Further, the study is based on only a single year of data of wind ramps, despite the fact that NERC reliability standards are based on multi-year loss of load assessments, Rhodes said, adding: “This is a thin factual basis on which to loosen the methodology for flexible resources and reflects a significant risk to the system and customers. We are not confident that the Study provides sufficient information or data to conclude that the wind project will accurately address future needs or fully value 30- or 10-minute dispatchable resources.”

The PSCo unit of Xcel Energy (NYSE: XEL) applied May 13 at the Colorado commission for permission to develop, own and operate as utility rate-based property a new 600-MW (nameplate) wind facility, which is made up of the Rush Creek I and Rush Creek II sites. In addition, it requestef two Certificates of Public Convenience and Necessity for the Rush Creek I and II wind generation facilities, and also to construct and operate a 345-kV generation intertie (the “Rush Creek Gen-Tie”). 

The Rush Creek Wind Project is located on the eastern plains of Colorado. It is primarily comprised of two generation sites (Rush Creek I and II) and the 345 kV Gen-Tie. The Rush Creek I site, hosting a project to be rated at 400 MW, is approximately 75,000 acres located in Elbert County, southeast of Limon, Colorado. The Rush Creek II site, rated at 200 MW, consists of approximately 41,000 acres in Lincoln, Kit Carson, and Cheyenne counties, east of Hugo, Colorado.

In total, the Rush Creek Wind Project will include 300 Vestas model V110 wind turbines with a nameplate capacity of 2 MW each. The Rush Creek project will interconnect to the grid at Public Service’s existing Missile Site Substation in Arapahoe County through the approximately 90-mile 345 kV Gen-Tie.

Other parties criticize aspects of the project

Warren L Wendling, the Principal Consulting Engineer of Wendling Consulting LLC, provided July 27 testimony in this case on behalf of the Colorado Independent Energy Association (CIEA). His testimony explains that CIEA supports the wind project CPCN and supports the transmission line CPCN as necessary to deliver that power to load. However, CIEA has serious concerns with the transmission line CPCN, as currently proposed.

He said that PSCo’s proposal seeks the advantages of a transmission CPCN without the open access principles attendant to a normal transmission line, and therefore the proposal will advantage PSCo projects over independent power producer (IPP) bids in the ERP to the detriment of ratepayers. Without strong conditions on the transmission line CPCN, PSCo’s transmission line development will violate open access to transmission principles and harm competition in the pending ERP, he added.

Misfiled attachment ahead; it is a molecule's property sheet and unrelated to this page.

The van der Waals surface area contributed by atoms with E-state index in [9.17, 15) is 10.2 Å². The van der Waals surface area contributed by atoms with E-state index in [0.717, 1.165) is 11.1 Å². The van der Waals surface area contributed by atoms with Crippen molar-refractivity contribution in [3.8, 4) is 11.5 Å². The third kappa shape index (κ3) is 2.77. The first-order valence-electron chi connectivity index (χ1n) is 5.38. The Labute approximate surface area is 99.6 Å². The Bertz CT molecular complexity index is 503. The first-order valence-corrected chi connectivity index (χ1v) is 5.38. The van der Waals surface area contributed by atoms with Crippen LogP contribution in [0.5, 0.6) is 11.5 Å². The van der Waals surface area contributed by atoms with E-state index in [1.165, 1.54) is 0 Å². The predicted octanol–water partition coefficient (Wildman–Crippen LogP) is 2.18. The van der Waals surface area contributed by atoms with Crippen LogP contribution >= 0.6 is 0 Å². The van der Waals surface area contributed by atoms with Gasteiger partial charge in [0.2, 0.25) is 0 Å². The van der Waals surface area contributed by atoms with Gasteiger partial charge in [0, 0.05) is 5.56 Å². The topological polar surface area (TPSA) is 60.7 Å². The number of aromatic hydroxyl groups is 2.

Wendling explained that, although presented as a transmission CPCN, PSCo seeks to classify the line as a generation asset for purposes of interconnection process, accounting, and ratemaking. The result is that PSCo will require independent power producers who seek to interconnect to the transmission line to pay PSCo a pro rata share of the capital costs as a contribution in aid of construction. In addition, there will be an income tax escalator for capital costs, and PSCo will charge IPPs a pro rata share of ongoing operation and maintenance costs for the line. “This irregular treatment is directly related to the generation asset classification and will not benefit ratepayers,” his testimony said.

Other July 27 testimony came from James M. Van Nostrand, an Energy Policy Expert for EQ Research, who was testifying on behalf of Sustainable Power Group LLC, a power project developer also known as sPower. He said that:

  • Public Service has failed to demonstrate that the proposed project satisfies the “reasonable cost” standard in commission rules. “In support of the proposed project, Public Service cites stale data that fail to reflect the current status of wind development in the western United States, he added. “The cost of wind resources continues to decline, and the out-of-date information cited by Public Service in its analysis fails to capture this trend.”